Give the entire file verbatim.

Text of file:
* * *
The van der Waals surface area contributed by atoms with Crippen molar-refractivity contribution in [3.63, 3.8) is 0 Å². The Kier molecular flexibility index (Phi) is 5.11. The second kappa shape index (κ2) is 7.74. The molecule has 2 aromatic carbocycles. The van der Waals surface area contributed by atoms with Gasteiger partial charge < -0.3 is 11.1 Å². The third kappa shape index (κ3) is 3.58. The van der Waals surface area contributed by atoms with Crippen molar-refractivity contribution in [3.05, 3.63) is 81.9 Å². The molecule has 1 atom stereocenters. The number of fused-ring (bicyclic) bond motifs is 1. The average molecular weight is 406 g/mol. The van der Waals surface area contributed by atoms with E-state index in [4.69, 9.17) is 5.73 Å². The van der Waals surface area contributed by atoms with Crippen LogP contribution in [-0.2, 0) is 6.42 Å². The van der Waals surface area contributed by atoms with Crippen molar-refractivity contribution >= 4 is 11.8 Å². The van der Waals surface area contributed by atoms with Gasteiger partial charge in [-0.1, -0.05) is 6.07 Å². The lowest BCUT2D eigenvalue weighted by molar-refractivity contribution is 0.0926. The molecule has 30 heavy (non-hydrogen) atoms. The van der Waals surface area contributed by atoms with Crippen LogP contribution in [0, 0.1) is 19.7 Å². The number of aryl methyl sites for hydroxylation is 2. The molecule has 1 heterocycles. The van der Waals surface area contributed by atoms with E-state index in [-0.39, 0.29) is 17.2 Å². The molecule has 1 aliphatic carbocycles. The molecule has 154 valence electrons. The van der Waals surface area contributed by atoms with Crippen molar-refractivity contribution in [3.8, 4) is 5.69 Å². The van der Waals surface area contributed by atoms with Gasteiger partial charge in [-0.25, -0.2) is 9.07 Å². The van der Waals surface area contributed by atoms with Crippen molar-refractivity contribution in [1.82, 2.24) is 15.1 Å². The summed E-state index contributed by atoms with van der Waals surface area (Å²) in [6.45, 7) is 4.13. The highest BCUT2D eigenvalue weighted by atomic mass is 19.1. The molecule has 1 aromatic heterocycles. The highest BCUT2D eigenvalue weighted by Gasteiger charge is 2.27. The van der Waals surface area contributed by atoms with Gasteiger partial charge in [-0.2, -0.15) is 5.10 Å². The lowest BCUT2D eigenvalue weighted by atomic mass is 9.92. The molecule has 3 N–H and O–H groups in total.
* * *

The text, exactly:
The van der Waals surface area contributed by atoms with Crippen molar-refractivity contribution in [3.63, 3.8) is 0 Å². The Kier molecular flexibility index (Phi) is 5.11. The second kappa shape index (κ2) is 7.74. The molecule has 2 aromatic carbocycles. The van der Waals surface area contributed by atoms with Gasteiger partial charge < -0.3 is 11.1 Å². The third kappa shape index (κ3) is 3.58. The van der Waals surface area contributed by atoms with Crippen molar-refractivity contribution in [3.05, 3.63) is 81.9 Å². The molecule has 1 atom stereocenters. The number of fused-ring (bicyclic) bond motifs is 1. The average molecular weight is 406 g/mol. The van der Waals surface area contributed by atoms with E-state index in [4.69, 9.17) is 5.73 Å². The van der Waals surface area contributed by atoms with Crippen LogP contribution in [-0.2, 0) is 6.42 Å². The van der Waals surface area contributed by atoms with Crippen molar-refractivity contribution >= 4 is 11.8 Å². The van der Waals surface area contributed by atoms with Gasteiger partial charge in [-0.1, -0.05) is 6.07 Å². The lowest BCUT2D eigenvalue weighted by molar-refractivity contribution is 0.0926. The molecule has 30 heavy (non-hydrogen) atoms. The van der Waals surface area contributed by atoms with Crippen LogP contribution in [0, 0.1) is 19.7 Å². The number of aryl methyl sites for hydroxylation is 2. The molecule has 1 heterocycles. The van der Waals surface area contributed by atoms with E-state index in [-0.39, 0.29) is 17.2 Å². The molecule has 1 aliphatic carbocycles. The molecule has 154 valence electrons. The van der Waals surface area contributed by atoms with Crippen molar-refractivity contribution in [3.8, 4) is 5.69 Å². The van der Waals surface area contributed by atoms with Gasteiger partial charge in [-0.25, -0.2) is 9.07 Å². The van der Waals surface area contributed by atoms with Crippen molar-refractivity contribution in [1.82, 2.24) is 15.1 Å². The summed E-state index contributed by atoms with van der Waals surface area (Å²) in [6.45, 7) is 4.13. The highest BCUT2D eigenvalue weighted by atomic mass is 19.1. The molecule has 1 aromatic heterocycles. The highest BCUT2D eigenvalue weighted by Gasteiger charge is 2.27. The van der Waals surface area contributed by atoms with Gasteiger partial charge in [-0.2, -0.15) is 5.10 Å². The lowest BCUT2D eigenvalue weighted by atomic mass is 9.92. The molecule has 3 N–H and O–H groups in total.